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Title: The hidden treasure in your data: phasing with unexpected weak anomalous scatterers from routine data sets

Abstract

Single-wavelength anomalous dispersion (SAD) utilizing anomalous signal from native S atoms, or other atoms withZ≤ 20, generally requires highly redundant data collected using relatively long-wavelength X-rays. Here, the results from two proteins are presented where the anomalous signal from serendipitously acquired surface-bound Ca atoms with an anomalous data multiplicity of around 10 was utilized to drivede novostructure determination. In both cases, the Ca atoms were acquired from the crystallization solution, and the data-collection strategy was not optimized to exploit the anomalous signal from these scatterers. The X-ray data were collected at 0.98 Å wavelength in one case and at 1.74 Å in the other (the wavelength was optimized for sulfur, but the anomalous signal from calcium was exploited for structure solution). Similarly, using a test case, it is shown that data collected at ~1.0 Å wavelength, where thef'' value for sulfur is 0.28 e, are sufficient for structure determination using intrinsic S atoms from a strongly diffracting crystal. Interestingly, it was also observed thatSHELXDwas capable of generating a substructure solution from high-exposure data with a completeness of 70% for low-resolution reflections extending to 3.5 Å resolution with relatively low anomalous multiplicity. Considering the fact that many crystallization conditions contain anomalousmore » scatterers such as Cl, Ca, Mnetc., checking for the presence of fortuitous anomalous signal in data from well diffracting crystals could prove useful in either determining the structurede novoor in accurately assigning surface-bound atoms.« less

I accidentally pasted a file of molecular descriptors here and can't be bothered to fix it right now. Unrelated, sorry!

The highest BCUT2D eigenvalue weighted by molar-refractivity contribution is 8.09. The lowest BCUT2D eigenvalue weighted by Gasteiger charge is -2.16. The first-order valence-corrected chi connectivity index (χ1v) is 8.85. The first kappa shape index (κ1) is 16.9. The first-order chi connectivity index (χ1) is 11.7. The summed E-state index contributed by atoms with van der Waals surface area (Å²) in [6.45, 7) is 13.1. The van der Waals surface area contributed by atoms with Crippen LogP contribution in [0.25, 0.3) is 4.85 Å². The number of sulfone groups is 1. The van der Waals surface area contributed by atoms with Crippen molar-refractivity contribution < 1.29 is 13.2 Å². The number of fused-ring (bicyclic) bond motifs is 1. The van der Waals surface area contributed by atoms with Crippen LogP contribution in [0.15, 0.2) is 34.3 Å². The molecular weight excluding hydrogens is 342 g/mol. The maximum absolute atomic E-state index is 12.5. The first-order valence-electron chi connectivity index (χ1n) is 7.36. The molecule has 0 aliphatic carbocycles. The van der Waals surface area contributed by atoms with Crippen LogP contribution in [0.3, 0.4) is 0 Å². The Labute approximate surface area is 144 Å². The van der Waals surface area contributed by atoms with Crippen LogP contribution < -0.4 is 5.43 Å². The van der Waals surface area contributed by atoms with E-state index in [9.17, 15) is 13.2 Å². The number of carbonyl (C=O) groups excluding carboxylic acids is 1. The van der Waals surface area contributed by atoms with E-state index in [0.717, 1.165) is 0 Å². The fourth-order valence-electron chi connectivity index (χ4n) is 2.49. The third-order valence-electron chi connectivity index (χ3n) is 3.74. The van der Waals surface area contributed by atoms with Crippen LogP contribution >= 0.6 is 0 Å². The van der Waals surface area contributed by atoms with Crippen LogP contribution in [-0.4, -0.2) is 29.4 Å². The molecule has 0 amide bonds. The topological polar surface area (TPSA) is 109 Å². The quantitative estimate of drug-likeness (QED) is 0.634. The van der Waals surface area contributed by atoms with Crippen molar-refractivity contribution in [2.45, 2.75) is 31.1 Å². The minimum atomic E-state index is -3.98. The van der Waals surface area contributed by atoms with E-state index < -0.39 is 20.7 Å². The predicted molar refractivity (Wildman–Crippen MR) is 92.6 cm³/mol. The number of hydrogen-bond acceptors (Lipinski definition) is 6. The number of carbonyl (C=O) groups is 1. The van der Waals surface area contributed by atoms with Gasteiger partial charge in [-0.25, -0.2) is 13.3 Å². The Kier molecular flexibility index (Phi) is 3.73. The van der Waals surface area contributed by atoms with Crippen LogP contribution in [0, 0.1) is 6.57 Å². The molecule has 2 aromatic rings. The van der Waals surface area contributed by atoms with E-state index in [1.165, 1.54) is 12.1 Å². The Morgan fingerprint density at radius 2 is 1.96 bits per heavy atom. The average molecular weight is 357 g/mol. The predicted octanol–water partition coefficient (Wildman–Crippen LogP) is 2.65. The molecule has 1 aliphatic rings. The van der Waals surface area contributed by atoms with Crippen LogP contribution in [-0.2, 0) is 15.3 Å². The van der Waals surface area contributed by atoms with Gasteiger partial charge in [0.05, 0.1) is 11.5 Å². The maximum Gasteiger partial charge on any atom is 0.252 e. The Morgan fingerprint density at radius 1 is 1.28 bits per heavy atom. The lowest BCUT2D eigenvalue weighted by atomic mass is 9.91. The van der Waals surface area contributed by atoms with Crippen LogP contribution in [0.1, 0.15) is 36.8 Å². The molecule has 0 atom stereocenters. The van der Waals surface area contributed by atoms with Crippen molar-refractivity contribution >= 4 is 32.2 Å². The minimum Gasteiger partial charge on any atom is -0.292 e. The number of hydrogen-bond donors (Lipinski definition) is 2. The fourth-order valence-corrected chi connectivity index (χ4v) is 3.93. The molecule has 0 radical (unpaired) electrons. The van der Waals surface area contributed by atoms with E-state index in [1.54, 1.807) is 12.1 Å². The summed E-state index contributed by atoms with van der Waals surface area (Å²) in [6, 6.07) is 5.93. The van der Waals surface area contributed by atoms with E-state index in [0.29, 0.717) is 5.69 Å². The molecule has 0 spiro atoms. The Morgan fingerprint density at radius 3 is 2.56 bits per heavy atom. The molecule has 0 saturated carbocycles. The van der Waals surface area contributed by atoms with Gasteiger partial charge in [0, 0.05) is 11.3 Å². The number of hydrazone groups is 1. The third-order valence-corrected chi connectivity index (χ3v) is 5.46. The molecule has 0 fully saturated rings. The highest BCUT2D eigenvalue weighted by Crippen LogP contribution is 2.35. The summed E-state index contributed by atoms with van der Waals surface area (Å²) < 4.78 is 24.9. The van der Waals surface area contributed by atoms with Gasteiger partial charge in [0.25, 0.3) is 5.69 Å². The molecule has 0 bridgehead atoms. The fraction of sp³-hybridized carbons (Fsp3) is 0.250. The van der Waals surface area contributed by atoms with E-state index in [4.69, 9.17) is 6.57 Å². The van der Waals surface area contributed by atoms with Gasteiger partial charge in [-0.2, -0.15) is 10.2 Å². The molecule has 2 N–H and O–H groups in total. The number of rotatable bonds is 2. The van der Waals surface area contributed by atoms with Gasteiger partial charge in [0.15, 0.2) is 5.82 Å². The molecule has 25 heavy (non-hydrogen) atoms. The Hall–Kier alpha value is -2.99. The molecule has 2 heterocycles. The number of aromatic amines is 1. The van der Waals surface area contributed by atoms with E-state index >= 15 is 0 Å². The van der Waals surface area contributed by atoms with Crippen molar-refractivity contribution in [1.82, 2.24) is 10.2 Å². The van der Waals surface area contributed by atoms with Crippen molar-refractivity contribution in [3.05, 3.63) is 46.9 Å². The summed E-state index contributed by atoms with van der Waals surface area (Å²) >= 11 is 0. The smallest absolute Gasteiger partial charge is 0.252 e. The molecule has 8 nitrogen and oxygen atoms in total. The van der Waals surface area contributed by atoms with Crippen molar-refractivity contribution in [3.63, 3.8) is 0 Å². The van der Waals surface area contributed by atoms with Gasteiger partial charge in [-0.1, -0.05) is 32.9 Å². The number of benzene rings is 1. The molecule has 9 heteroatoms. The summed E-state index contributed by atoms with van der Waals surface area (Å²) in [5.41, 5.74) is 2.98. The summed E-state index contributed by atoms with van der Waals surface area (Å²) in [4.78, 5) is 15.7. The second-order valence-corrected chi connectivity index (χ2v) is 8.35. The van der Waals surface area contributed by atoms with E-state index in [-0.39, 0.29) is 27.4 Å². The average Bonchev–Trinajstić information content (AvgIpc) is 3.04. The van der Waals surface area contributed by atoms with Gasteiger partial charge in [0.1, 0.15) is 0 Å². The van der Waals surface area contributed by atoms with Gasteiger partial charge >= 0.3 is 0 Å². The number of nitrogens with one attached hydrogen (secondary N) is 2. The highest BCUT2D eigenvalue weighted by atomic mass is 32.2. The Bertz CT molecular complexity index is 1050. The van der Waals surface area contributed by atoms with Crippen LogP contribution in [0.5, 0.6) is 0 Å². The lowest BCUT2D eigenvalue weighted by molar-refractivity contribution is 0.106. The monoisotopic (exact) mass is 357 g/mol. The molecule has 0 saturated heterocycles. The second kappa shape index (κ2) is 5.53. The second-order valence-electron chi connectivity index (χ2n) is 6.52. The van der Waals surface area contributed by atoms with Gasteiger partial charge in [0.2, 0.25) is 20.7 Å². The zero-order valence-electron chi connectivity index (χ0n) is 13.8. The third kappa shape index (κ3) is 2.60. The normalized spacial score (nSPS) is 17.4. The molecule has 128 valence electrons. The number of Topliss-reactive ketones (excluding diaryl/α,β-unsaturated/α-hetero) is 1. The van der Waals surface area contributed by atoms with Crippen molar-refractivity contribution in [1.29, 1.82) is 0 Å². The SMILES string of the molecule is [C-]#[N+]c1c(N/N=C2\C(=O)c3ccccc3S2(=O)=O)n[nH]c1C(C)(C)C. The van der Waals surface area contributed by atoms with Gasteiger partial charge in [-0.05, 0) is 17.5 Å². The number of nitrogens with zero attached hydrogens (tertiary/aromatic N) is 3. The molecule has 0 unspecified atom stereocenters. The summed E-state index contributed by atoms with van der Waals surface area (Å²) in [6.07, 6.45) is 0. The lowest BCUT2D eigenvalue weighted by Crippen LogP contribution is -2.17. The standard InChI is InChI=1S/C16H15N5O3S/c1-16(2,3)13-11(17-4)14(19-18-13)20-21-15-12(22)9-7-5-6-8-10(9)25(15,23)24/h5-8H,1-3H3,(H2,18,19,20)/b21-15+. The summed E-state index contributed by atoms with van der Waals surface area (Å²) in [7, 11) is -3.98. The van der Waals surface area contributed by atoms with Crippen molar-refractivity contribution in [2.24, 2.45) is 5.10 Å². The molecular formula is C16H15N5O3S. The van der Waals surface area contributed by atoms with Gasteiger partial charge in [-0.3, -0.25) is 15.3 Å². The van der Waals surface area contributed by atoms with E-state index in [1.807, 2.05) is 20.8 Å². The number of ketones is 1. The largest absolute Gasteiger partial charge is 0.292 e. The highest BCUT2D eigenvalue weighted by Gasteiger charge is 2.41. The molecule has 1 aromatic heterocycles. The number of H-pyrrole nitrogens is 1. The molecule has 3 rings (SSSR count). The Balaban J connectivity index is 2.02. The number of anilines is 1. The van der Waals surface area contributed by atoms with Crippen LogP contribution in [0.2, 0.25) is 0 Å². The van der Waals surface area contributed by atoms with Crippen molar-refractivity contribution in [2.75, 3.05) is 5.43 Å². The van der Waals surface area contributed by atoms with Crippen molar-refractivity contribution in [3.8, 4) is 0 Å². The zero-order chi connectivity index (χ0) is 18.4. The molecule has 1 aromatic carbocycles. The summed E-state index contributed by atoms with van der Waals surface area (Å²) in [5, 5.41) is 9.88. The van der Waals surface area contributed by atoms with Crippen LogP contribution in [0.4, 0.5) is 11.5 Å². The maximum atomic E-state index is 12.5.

Authors:
; ; ; ; ; ORCiD logo
Publication Date:
Research Org.:
Brookhaven National Laboratory (BNL), Upton, NY (United States)
Sponsoring Org.:
USDOE Office of Science (SC), Basic Energy Sciences (BES) (SC-22)
OSTI Identifier:
1409626
Report Number(s):
BNL-114678-2017-JA¿¿¿
Journal ID: ISSN 2053-230X; ACSFEN
DOE Contract Number:
SC0012704
Resource Type:
Journal Article
Resource Relation:
Journal Name: Acta Crystallographica. Section F, Structural Biology Communications; Journal Volume: 73; Journal Issue: 4
Country of Publication:
United States
Language:
English